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Судебные дела / Зарубежная практика  / Robert Dell and Nancy L. Dell v. Commissioner., United States Tax Court - Memorandum Decision, T.C. Memo. 1995-315, Docket No. 3783-93., Filed July 18, 1995

Robert Dell and Nancy L. Dell v. Commissioner., United States Tax Court - Memorandum Decision, T.C. Memo. 1995-315, Docket No. 3783-93., Filed July 18, 1995

25.06.2008  

Robert Dell and Nancy L. Dell v. Commissioner.

United States Tax Court - Memorandum Decision

T.C. Memo. 1995-315

Docket No. 3783-93.

Filed July 18, 1995.

Roy Michael Roush, for the petitioners. Russell D. Pinkerton, for the respondent.

MEMORANDUM OPINION

RAUM, Judge: The Commissioner determined the following deficiencies in and additions to tax for petitioners' 1988 and 1989 taxable years:

Following concessions by the parties, the sole remaining issue is the validity of a bad debt deduction taken under section 166 1 by petitioners' wholly owned S corporation.

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1 Unless otherwise indicated, all section references are to the Internal Revenue Code in effect for the years in issue, and all Rule references are to the Tax Court Rules of Practice and Procedure.

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Petitioners Robert and Nancy L. Dell resided in Rochester, Indiana, when the petition in this case was filed. 2 In June 1959, Robert Dell formed D & D Oil Company (D & D). During the years at issue he was the sole owner of D & D, an S corporation.

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2 Nancy L. Dell appears to be a petitioner solely as a result of having filed a joint return with Robert Dell. References to petitioner in the singular are to Robert Dell.

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D & D used the accrual method of accounting. It operated both a wholesale petroleum business and 13 retail gasoline stations. D & D internally characterized its retail operations as "D & D 2". "D & D 2" was created for accounting purposes and to keep track of internal transactions.

"D & D 2" was not a separate corporation or legal subsidiary of D & D. The wholesale portion of D & D supplied gasoline and related items to the retail portion ("D & D 2"). D & D made wholesale "sales" of gasoline to its stations operated as "D & D 2" throughout the period prior to and including the calendar year 1986.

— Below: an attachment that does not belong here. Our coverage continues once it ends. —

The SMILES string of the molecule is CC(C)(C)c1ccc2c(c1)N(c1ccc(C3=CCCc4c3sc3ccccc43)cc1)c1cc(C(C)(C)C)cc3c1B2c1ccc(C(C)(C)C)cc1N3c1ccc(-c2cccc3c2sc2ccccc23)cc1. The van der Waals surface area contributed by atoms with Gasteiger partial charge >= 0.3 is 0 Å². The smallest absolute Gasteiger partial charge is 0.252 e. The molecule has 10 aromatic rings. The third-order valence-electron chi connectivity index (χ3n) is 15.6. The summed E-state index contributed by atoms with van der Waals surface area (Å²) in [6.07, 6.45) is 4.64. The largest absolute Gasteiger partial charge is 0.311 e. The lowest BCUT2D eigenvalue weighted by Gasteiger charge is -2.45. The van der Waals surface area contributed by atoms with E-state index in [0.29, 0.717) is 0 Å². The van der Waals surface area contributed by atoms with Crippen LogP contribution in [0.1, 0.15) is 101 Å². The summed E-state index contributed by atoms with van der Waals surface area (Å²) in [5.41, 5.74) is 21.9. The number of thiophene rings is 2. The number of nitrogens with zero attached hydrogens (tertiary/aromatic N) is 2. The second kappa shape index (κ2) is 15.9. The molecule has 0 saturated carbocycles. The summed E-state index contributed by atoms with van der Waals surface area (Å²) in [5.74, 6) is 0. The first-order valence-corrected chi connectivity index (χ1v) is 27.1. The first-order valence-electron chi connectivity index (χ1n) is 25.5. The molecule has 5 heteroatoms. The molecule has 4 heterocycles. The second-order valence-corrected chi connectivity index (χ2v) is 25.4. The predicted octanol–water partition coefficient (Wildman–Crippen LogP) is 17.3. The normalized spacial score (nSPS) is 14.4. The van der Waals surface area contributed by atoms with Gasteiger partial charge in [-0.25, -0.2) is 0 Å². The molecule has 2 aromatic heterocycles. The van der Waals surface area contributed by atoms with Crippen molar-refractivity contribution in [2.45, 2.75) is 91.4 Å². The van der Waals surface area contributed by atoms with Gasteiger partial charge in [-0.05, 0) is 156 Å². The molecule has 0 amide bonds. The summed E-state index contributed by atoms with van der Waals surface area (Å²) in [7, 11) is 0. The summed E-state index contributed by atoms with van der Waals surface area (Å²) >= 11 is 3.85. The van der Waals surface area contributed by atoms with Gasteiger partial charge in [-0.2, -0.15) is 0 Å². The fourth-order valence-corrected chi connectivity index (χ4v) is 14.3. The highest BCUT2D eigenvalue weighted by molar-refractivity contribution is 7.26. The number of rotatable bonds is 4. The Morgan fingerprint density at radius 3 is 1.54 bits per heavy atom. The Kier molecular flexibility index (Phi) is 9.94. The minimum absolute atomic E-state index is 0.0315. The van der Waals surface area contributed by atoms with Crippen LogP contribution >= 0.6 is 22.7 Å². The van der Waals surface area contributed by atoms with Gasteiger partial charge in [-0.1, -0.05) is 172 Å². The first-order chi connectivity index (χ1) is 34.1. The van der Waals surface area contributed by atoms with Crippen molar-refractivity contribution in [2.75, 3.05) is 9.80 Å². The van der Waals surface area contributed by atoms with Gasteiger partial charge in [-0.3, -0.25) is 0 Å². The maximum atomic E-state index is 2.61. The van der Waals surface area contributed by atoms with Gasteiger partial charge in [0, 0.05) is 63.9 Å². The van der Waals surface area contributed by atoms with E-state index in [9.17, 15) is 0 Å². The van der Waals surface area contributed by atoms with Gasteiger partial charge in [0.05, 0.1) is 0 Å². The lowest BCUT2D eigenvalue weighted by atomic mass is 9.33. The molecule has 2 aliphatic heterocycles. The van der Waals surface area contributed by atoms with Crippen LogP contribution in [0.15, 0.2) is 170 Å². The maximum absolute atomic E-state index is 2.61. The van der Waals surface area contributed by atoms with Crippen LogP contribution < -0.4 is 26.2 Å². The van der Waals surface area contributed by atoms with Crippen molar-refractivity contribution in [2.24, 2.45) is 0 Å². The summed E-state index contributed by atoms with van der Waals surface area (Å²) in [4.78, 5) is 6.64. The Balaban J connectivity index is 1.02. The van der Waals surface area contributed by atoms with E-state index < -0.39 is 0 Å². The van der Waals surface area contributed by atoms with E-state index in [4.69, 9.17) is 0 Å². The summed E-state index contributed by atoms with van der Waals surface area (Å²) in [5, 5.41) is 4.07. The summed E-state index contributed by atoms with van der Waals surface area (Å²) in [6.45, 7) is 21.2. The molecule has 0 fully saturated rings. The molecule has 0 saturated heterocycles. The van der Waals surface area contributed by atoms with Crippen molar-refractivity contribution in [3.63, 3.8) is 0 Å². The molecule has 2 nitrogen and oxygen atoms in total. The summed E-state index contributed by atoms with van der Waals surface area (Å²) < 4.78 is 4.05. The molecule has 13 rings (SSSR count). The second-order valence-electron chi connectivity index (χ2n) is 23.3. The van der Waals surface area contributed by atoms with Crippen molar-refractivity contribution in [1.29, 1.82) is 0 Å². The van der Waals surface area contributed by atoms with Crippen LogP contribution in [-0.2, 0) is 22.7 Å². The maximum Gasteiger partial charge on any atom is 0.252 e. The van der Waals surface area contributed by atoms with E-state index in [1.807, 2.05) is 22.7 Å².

D & D treated transfers of gasoline and other items to "D & D 2" as sales on its books, which showed entries to sales and accounts receivable for each transaction. The "sales" were treated as if made to third parties, i.e., invoices were issued, the "sales" amount was included in the wholesale division's part of reportable income, and the invoiced amounts were listed on the company's financial statements as accounts receivable.

During 1986 and 1987, most of the retail outlets were leased to independent third parties. The lessees paid for the inventory remaining at these outlets. In 1988, there were only 4 stations remaining that were operated by D & D.

When D & D terminated the practice of invoicing the retail outlets, the accounts receivable balance from "D & D 2" to D & D was $420,901.94. After certain adjustments, the accounts receivable balance on October 20, 1986, was reduced to $338,797.58. In respect of that remaining balance, D & D took bad debt deductions of $22,947.58, $40,000, and $275,850 on its Form 1120S for the years ended December 31, 1986, 1987, and 1988, respectively.

The Commissioner disallowed the $275,850 bad debt deduction taken by D & D on its 1988 Form 1120S for the amount purportedly owed by "D & D 2" to D & D. The resulting increase in D & D's income passed through to petitioner, its sole shareholder. The year 1989 is at issue because the increase in petitioner's income in 1988 eliminated a net operating loss that had been carried forward to 1989.

Section 166(a)(1) allows a deduction for "any debt which becomes worthless within the taxable year." While it may sound simplistic, petitioner's argument necessitates that we state the obvious: In order to have a bad debt, it must first be established that there is a debt. The burden is upon petitioner to prove every element necessary for the deduction. In particular petitioner must prove there was a debt, and he has failed to do so.

The core of petitioner's argument, which is that D & D owed money to itself, flies in the face of sound reason. Petitioner presented no authority whatsoever for this proposition. "D & D 2" was not a separate corporation. It was not a distinct legal entity. "D & D 2" was created for accounting purposes and to keep track of internal transactions. At all times, "D & D 2" was, at most, a division of D & D.

Petitioner's position is grounded primarily upon section 1.166-1(c), Income Tax Regs., which provides: